“Two, they are saying, we have to have at least 40 percent of that content at $16 an hour or more. Our customers in Mexico do not want us to pay $16 an hour in Mexico because that means their wages will go up. So, what they are saying is, well we need to be in the U.S.”

However, Patridge noted that some MEDC clients may also be interested in serving customers outside of USMCA.

“We have to look at our customers who are not North American, our customers from Europe, our customers from Asia, our customers from South America, Central America. Mexico has free trade agreements with those countries. They might say, if we want you, Mr. Supplier, to produce for those markets, we do not want you to produce parts in the U.S., we want you to produce in Mexico because that will allow me to comply with the requirements of the non-USMCA trade agreements with Mexico.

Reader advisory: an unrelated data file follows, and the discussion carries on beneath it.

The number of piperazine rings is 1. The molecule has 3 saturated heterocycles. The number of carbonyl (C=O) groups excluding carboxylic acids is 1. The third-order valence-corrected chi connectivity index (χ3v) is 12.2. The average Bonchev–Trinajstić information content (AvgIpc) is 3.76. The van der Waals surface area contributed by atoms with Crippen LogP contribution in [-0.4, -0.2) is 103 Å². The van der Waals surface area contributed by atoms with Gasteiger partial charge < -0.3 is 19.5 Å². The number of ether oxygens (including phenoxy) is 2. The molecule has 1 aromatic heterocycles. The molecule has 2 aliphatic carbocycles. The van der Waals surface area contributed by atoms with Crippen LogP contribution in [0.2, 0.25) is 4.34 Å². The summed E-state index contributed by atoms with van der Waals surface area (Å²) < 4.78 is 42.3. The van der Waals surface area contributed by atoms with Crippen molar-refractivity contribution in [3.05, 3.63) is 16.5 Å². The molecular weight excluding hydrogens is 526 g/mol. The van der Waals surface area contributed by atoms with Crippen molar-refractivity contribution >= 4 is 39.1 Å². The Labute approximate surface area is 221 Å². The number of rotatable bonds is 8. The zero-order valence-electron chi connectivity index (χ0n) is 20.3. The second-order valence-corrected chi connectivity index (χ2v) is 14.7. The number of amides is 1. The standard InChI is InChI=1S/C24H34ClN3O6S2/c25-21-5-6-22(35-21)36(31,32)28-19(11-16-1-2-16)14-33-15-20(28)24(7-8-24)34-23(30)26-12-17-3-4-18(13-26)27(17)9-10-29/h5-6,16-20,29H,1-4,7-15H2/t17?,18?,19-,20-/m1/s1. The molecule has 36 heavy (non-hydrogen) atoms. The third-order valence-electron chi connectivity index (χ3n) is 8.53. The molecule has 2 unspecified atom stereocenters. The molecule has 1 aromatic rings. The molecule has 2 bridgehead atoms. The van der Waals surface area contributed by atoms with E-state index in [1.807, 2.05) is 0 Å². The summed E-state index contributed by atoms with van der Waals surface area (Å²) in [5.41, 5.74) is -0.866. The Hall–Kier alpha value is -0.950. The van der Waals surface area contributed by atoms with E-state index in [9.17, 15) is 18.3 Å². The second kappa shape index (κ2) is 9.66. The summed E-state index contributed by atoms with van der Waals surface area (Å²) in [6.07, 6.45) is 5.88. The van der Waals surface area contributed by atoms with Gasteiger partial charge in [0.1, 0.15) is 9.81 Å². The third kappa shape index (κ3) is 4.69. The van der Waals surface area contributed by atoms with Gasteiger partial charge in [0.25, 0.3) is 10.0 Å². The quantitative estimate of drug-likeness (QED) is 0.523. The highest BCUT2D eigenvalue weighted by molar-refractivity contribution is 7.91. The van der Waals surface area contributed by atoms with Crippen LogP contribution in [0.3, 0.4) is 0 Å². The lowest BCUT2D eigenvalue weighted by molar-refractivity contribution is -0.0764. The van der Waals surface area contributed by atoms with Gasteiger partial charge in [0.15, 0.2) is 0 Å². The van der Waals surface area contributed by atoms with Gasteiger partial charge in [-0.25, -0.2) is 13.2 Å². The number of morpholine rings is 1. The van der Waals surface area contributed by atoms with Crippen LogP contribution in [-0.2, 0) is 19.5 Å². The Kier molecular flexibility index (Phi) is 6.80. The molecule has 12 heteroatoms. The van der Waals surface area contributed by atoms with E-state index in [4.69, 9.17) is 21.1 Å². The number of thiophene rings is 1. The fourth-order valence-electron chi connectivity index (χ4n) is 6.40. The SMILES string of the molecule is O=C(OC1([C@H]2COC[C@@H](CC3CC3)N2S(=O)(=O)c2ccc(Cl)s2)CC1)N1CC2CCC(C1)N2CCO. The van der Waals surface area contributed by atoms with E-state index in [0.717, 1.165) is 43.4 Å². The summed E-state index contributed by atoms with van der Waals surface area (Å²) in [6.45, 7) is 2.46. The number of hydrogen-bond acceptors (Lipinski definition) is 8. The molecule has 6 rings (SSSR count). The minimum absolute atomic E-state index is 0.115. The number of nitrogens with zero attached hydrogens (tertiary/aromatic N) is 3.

“And so what is happening when they look at that, they are saying we need U.S. but we also need Mexico content. Where do you do that? On the border.”

Patridge said MEDC noticed a flurry of activity late last year when USMCA was being signed by the presidents of the United States and Mexico and the prime minister of Canada.

“Almost immediately we had a huge number of inquiries, which was very interesting because it was all from foreign companies, Asian and European companies. Then it kind of died down as the USMCA discussions went away. We are now beginning to see USMCA discussions come up again and guess what, we are seeing foreign companies coming in.”